Performing Arts: Dance
  ABT/THEME/DUO/GAITE
May 25, 2014
These days, Sarah Lane is coming into her own at American Ballet Theater. Thrust into the lead role opposite Danil Simkin in George Balanchine’s “Theme and Variations” Lane fully inhabits each step. Only occasionally unsure of herself, Lane’s partner, the technically exceptional Danil Simkin was a last minute replacement for the injured Herman Cornejo. Despite the last minute changes, Simkin found Lane’s rhythm, partnering her with ease and concern.

Performed to Tchaikovsky’s Theme and Variations, Simkin whips around in air turns punctuated by pirouettes without breaking a sweat. He executes complex sequences effortlessly, landing in neat positions. Lane exploits strong, well-arched feet and is on her way to getting inside the choreography. There was a good deal of variation in the demi soloists’ appearances, but Gemma Bond and Misty Copeland successfully maneuvered through their solos.

In Balanchine’s “Duo Concertant” to the music of Igor Stravinsky, James Whiteside joins a poised Paloma Herrera. Listening intently to the music played by the on stage violinist, Benjamin Bowman and pianist Emily Wong, they exchange looks and steps. An under-choreographed duet, the dancers are asked to impress each step with a depth of intent. Each passage switches up the mood, from languid to jolly, frisky and reflective. A natural Balanchine dancer, Herrera’s long legs and strong feet know how to attack the technique. A fine partner, Whiteside looks less steady, in part because his long limbs don’t snap as quickly into positions.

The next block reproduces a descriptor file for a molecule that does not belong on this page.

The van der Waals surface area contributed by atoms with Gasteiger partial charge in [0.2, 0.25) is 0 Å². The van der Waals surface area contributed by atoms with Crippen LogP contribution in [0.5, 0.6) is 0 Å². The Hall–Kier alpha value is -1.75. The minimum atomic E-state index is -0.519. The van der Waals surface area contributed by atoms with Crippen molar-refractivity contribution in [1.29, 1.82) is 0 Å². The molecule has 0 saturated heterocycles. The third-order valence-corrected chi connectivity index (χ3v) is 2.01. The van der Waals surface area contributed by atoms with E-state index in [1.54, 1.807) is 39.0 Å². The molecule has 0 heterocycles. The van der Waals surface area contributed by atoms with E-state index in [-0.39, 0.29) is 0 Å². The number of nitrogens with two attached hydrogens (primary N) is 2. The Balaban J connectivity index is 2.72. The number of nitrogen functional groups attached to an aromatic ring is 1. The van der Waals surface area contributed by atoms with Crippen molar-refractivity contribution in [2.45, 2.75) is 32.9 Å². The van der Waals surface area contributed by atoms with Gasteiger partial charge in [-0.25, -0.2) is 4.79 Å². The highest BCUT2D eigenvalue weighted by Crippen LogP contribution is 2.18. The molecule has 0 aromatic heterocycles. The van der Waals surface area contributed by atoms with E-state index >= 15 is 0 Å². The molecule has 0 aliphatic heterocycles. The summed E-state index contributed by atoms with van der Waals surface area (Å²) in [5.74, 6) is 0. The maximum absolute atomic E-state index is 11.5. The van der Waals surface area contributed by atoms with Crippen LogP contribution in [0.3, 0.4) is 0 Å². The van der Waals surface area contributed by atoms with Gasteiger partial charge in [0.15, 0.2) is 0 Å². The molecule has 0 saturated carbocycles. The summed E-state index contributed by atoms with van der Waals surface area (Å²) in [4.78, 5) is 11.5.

The program closes with the vibrantly colorful Gaite Parisienne choreographed by Leonide Massine to the popular music by Jacques Offenbach. Veronika Part (Glove Seller) and Misty Copeland (Flower Girl) assumed the leads along with a broadly humorous Craig Saltenstein (The Peruvian), Jared Matthews’ noble bearing (The Baron), Sterling Baca (The Officer) and the dramatically weighty Roman Zhurbin (The Duke). Christian Lacroix’s costumes cheer up the audience, particularly when the legs start flying in the celebrated “Can Can.”
EYE ON THE ARTS, NY -- Celia Ipiotis




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